If you live in a rural area, the odds are that the water system to your home is served by a well. It’s the nature of living where we do, and having been on a well for a large chunk of my life, I like not being dependent on my locality to keep things flowing to my family and me. But, that also means arranging my own maintenance for the well system, and having the best well pump helps to ensure consistent water supply and rare upkeep.
I remember when my much-younger self first saw the inner workings of a home well system. The gauge at the well head wasn’t deep enough in the ground and froze during a particularly bad winter. Everything came out of the ground as we inspected the whole system to make sure nothing else was damaged. Hundreds of feet of tubing were attached to the tow ball of a pickup truck as we hauled it out of the ground, taking a look at the well pump at the end.
Though the weather didn’t impact the pump that far below ground, it had some damage from banging into the walls of the well itself, and we had to add a guard to keep the pump working for a few more years.
Most experts will tell you that a submersible well pump, like what most rural homeowners and farmers have, will last about 10 to 15 years — hopefully more toward the higher side of that. Replacing these units aren’t cheap, and if you pay for the labor, too, the bill can really increase.
Not everyone knows all the ins and outs of their well system, unless they’ve had to do some work to it. If you buy a home, it’s unlikely that you’re given much documentation on the history of the well. In most circumstances, your well is at least 100 feet deep, and some wells can be upwards of 500 feet down! Of course, a lot of that depends on exactly where you live. Having the pump submerged into at least 25- to 30-feet of water is ideal.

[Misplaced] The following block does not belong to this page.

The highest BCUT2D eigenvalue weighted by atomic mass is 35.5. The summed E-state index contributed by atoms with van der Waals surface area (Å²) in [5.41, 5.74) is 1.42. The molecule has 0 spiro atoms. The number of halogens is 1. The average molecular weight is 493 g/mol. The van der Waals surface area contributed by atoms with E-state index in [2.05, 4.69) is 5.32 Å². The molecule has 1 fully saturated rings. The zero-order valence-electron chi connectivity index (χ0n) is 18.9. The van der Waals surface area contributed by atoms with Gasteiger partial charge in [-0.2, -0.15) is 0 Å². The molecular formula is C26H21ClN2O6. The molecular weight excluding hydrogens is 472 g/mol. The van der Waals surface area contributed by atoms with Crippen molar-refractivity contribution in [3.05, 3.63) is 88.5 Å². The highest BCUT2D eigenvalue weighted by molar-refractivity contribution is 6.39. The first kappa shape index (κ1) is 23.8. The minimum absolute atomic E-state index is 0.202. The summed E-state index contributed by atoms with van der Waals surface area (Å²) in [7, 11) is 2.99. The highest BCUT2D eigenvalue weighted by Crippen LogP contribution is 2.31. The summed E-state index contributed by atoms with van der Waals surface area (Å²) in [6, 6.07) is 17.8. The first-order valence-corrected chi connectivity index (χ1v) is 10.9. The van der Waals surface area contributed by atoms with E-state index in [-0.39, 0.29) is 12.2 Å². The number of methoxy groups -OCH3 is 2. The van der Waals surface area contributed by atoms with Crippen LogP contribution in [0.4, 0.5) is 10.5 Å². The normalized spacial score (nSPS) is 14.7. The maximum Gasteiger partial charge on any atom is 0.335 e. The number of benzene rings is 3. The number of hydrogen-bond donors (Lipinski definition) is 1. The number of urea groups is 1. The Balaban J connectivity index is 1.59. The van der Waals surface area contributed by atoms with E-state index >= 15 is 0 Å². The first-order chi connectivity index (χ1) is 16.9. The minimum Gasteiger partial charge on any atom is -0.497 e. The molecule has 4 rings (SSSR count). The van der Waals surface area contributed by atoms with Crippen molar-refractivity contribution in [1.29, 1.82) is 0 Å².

» Related: Regular private well maintenance is vital to avoiding costly repairs
I have two wells on my farm — one is 183 feet and the other is 294 feet (the deeper one produces better-quality water). In recent years, we’ve had to have pumps on both wells replaced, and both required different horse powers to effectively get the water the full length and into my home, as well as get a sufficient number of gallons per minute into my pressure tank.
Having gone through that process, I learned a thing or two about well systems and trying to pick the best well pumps. After going through many options with experts, here are my Top 5 best well pumps. While we’re largely only highlighting one model from each of these well pump lines, know that there are often also similar 0.5-, 0.75, 1-, and 1.5-HP models for a lot of these available — at significantly different prices:
Red Lion 1-HP 12-GPM Submersible Well Pump
This is one of the best-selling well pumps you can find. It’s made for supplying water to rural homes, farms, and cabins that have 4-inch-or-greater diameter drilled wells to depths of about 250 feet. This pump is powered by a three-wire motor (a control box is included with all three-wire pumps) and has a built-in check valve that prevents backflow and ensures system pressure. It also has a stainless steel shell and thermoplastic discharge and motor bracket. It is is 230 volts.